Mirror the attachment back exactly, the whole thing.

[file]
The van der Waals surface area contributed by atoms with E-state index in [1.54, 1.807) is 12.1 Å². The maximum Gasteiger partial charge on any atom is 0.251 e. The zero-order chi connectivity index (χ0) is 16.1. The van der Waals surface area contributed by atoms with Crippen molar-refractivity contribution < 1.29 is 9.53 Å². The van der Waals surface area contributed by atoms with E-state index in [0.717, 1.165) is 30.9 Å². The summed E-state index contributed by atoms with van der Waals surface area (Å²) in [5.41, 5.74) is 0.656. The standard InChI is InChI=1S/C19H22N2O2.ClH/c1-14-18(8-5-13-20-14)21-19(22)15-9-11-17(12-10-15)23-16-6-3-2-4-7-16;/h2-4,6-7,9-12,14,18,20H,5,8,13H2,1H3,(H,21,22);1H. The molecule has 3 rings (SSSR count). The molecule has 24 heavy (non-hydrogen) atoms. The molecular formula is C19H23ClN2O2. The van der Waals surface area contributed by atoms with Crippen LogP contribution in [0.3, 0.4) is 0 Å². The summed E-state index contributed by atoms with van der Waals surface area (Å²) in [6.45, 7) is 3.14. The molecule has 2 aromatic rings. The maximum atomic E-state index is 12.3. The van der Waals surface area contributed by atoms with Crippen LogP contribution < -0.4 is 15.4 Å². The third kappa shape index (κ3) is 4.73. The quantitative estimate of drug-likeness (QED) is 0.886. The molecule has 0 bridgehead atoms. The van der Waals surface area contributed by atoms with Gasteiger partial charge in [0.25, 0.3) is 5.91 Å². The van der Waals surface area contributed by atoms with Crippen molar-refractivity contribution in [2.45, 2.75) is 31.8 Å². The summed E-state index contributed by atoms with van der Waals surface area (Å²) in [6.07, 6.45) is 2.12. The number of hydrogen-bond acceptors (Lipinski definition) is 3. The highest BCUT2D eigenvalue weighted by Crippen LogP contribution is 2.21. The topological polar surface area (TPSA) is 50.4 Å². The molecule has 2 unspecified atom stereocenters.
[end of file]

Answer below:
The van der Waals surface area contributed by atoms with E-state index in [1.54, 1.807) is 12.1 Å². The maximum Gasteiger partial charge on any atom is 0.251 e. The zero-order chi connectivity index (χ0) is 16.1. The van der Waals surface area contributed by atoms with Crippen molar-refractivity contribution < 1.29 is 9.53 Å². The van der Waals surface area contributed by atoms with E-state index in [0.717, 1.165) is 30.9 Å². The summed E-state index contributed by atoms with van der Waals surface area (Å²) in [5.41, 5.74) is 0.656. The standard InChI is InChI=1S/C19H22N2O2.ClH/c1-14-18(8-5-13-20-14)21-19(22)15-9-11-17(12-10-15)23-16-6-3-2-4-7-16;/h2-4,6-7,9-12,14,18,20H,5,8,13H2,1H3,(H,21,22);1H. The molecule has 3 rings (SSSR count). The molecule has 24 heavy (non-hydrogen) atoms. The molecular formula is C19H23ClN2O2. The van der Waals surface area contributed by atoms with Crippen LogP contribution in [0.3, 0.4) is 0 Å². The summed E-state index contributed by atoms with van der Waals surface area (Å²) in [6.45, 7) is 3.14. The molecule has 2 aromatic rings. The maximum atomic E-state index is 12.3. The van der Waals surface area contributed by atoms with Crippen LogP contribution < -0.4 is 15.4 Å². The third kappa shape index (κ3) is 4.73. The quantitative estimate of drug-likeness (QED) is 0.886. The molecule has 0 bridgehead atoms. The van der Waals surface area contributed by atoms with Gasteiger partial charge in [0.25, 0.3) is 5.91 Å². The van der Waals surface area contributed by atoms with Crippen molar-refractivity contribution in [2.45, 2.75) is 31.8 Å². The summed E-state index contributed by atoms with van der Waals surface area (Å²) in [6.07, 6.45) is 2.12. The number of hydrogen-bond acceptors (Lipinski definition) is 3. The highest BCUT2D eigenvalue weighted by Crippen LogP contribution is 2.21. The topological polar surface area (TPSA) is 50.4 Å². The molecule has 2 unspecified atom stereocenters.